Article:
Guatemalan voters went to the polls Sunday, sending two presidential candidates to a runoff election in August. Whoever wins will be under enormous pressure to stop Guatemalans from migrating: US President Donald Trump doubled down this week on his promise to withhold millions of dollars in aid to the country until it reduces the number of migrants reaching the US border.
But stopping people from leaving Guatemala may be a tall order. Migration has become a duty for many families in some parts of the country, and those already in the US are leaving an imprint on their homeland from afar.
In the village of Comunidad Agraria Emanuel, a coffee-growing region in western Guatemala, Fernando González Hernández watches as his nephews saw wood. They’re building a cabinet for his new home.
González helps by straightening out old nails with a hammer so that they can be reused. The home is a work in progress — thanks to one person: González's eldest son.
He states his son's name with pride: “Federico González Morales. He’s in Indiana."
His son works in construction and sends home remittances, or cash, every month. It’s money that’s helping build this home, which is bare-bones but comfortable: a big living room, small kitchen, two bedrooms, a concrete floor. The roof is mostly tin shingles roped together — but González says it’s better than it was before.
“When it rained, the wind blew off parts of the roof. We had to go run and fetch it,” he said, laughing at the memory. So far, the new house has cost around $6,500 — far beyond what the family here could save without help from their son’s remittances.
González makes around $4.50 per day as a coffee farmer in Guatemala, which isn’t enough to pay for basic expenses. It’s a situation many families face here, especially since coffee prices have crashed in recent years.
Today, around one in four Guatemalan families receive remittances — mostly from the US — and those remittances account for roughly 50% of their income. The reliance on family remittances in Guatemala started around 15 years ago, said Manuel Orozco, director of the Migration, Remittances and Development program at the Inter-American Dialogue, a Washington, DC-based think tank. The average remittance is around $300 per month, he said.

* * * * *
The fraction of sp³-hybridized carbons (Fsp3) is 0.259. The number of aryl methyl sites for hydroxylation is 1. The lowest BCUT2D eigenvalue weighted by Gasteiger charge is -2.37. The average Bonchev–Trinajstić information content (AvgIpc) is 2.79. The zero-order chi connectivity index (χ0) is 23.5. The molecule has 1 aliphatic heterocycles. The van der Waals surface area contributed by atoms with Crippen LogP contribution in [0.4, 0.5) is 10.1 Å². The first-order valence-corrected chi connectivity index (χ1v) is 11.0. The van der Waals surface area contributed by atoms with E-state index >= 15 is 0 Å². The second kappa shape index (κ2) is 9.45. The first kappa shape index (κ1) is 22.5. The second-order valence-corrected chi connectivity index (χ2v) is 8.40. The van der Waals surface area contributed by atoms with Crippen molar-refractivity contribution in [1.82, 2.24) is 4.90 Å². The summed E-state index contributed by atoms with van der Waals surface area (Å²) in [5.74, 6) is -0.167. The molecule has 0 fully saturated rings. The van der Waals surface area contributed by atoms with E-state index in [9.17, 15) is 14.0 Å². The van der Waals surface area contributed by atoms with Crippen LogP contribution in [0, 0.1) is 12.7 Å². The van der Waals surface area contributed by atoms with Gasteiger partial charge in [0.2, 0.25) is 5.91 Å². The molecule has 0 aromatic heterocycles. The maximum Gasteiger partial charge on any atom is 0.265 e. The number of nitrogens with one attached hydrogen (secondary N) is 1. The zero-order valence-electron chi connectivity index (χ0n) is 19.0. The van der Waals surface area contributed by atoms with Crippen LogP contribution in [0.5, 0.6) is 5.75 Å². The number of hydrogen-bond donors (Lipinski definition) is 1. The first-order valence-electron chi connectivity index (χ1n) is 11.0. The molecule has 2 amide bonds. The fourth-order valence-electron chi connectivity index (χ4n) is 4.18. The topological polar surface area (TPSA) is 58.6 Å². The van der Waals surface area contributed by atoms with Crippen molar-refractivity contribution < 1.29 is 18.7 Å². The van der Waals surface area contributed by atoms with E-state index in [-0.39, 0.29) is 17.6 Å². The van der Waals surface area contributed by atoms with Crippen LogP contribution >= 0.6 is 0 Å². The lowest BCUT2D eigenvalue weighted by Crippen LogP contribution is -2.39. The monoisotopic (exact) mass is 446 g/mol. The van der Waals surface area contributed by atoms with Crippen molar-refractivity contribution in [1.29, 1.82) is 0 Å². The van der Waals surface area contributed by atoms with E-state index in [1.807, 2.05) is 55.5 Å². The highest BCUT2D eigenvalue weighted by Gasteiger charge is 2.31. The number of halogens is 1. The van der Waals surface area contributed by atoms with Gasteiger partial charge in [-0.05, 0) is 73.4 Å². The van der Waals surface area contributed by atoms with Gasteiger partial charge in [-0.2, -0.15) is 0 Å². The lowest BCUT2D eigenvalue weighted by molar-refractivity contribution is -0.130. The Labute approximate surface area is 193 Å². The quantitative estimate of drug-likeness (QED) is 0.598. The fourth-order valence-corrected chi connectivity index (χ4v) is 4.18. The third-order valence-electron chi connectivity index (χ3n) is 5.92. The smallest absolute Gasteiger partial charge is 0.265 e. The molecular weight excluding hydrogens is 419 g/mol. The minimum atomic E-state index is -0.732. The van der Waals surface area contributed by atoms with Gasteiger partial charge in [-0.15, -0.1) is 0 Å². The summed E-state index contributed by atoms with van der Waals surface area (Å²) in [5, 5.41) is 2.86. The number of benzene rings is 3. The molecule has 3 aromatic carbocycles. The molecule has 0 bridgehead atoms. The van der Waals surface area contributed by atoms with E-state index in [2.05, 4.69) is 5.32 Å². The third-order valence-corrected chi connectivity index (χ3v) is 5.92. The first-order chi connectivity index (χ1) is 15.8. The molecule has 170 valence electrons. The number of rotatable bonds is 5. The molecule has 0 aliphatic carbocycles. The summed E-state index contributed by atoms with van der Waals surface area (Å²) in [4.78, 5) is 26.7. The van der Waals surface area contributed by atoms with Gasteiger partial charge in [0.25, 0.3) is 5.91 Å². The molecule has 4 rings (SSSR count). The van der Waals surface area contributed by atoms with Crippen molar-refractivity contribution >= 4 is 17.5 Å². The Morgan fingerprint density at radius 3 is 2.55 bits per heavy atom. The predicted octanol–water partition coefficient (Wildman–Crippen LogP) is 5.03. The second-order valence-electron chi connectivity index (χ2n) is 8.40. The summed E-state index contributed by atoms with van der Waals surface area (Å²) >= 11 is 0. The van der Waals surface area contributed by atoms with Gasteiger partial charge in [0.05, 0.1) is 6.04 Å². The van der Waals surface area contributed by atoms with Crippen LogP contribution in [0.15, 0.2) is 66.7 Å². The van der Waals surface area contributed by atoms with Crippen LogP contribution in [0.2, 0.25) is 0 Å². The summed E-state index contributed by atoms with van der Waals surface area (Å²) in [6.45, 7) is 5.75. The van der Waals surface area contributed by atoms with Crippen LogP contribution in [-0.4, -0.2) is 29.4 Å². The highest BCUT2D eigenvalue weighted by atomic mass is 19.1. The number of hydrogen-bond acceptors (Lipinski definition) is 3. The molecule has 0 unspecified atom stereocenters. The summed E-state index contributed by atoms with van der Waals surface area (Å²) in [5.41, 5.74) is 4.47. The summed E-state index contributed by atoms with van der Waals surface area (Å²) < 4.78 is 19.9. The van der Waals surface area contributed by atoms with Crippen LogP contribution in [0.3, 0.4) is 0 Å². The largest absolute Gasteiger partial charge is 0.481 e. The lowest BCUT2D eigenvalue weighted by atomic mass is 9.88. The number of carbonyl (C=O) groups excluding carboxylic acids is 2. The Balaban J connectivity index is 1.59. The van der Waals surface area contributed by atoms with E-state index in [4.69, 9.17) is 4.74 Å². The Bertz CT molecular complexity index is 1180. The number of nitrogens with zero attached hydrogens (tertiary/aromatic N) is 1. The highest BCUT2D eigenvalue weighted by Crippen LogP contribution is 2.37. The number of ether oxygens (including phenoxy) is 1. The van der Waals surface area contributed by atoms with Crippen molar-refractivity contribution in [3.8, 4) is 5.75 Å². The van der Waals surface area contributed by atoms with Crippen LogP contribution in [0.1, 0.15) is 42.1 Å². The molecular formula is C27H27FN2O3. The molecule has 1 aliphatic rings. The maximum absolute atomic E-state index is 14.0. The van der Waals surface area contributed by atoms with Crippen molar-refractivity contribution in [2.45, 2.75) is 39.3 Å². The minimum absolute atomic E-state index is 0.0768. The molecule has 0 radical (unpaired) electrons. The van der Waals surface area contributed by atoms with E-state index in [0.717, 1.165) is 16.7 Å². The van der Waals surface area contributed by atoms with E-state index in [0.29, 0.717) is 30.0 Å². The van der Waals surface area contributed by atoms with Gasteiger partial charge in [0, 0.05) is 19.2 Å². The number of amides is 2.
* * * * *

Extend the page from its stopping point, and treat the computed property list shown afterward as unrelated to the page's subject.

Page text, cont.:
One of the first things migrants do is send money to family members to invest in a new home, or fix up their old one.
“The main reason they do that is because it’s a safe, reliable and attractive way to build assets in your homeland,” Orozco said.
Emily Green/The World
Also, buying — or building — a home in Guatemala is nearly impossible for poor people, many of them small-time farmers who have been hit hard by droughts. More than half the population lives below the national poverty line, and 23% lives in extreme poverty.
“They don’t have access to the financial system. There is very little access to mortgages because interest rates are very high,” Orozco said. Interests rates hover around 13%.
As more Guatemalans migrate, new houses are going up every month in Comunidad Agraria Emanuel with money from remittances. But the tradeoff is an exodus of people. Since October 2016, more than 800,000 unaccompanied minors and parents traveling with children have turned themselves in to US Border Patrol agents. Guatemalans make up 40% of them.
Overall, Guatemala has seen "over 1% of its total population migrate to the US in the first seven months of this fiscal year," according to acting Homeland Security Secretary Kevin McAleenan.
González’s youngest son recently left for the US to seek work, leaving behind his wife and kids. But he didn’t make it: He was caught by US border officials and placed in detention.
González is unsure whether his son will be deported to Guatemala. But even if he is, there’s a good chance he’ll try his luck again. Single adults generally pay smugglers about $10,000 to cross the US border without detection. Under the deal offered by smugglers, they usually get three shots at it — which means they keep trying. Earning money to send back home is a big motivation.
“It’s for necessity,” González said. “To do something. It’s for the family.”
Guatemala as a whole has come to financially rely on remittances, said Claudia Samayoa, a human rights worker in Guatemala. They total around $9.3 billion per year, or 12% of the country’s GDP.
“Our main export is people."
“Our main export is people,” Samayoa said.
And that can have a negative impact on families, she said. Guatemalans who go to the US often leave behind all or some of their children to be raised by one parent or their grandparents.
“There are some studies saying the possibility of co-opting children for gangs is exactly because the family structure has been lost,” Samayoa said.
Still, the lure — and economic necessity — of migration propels more people to leave. Trump’s efforts to withhold millions of dollars in aid from El Salvador, Guatemala and Honduras for failing to stop migrants from leaving for the US is likely to make life even harder for those countries. And not a single person in Comunidad Agraria Emanuel expressed hope that Guatemala's next president would improve their life in a tangible way.
Maida Santizo lives in Comunidad Agraria Emanuel, not far from González. As she fried up beef outside her small house, she reflected on the recent migration of both her son and her daughter — who left with Maida’s granddaughter.
“We are poor. We can’t give my daughter what she wants — for herself or her child,” she said.
Santizo said her son and daughter will send home money to support her and her husband. But, she added, “I didn’t want them to go. They are leaving us here, alone.”
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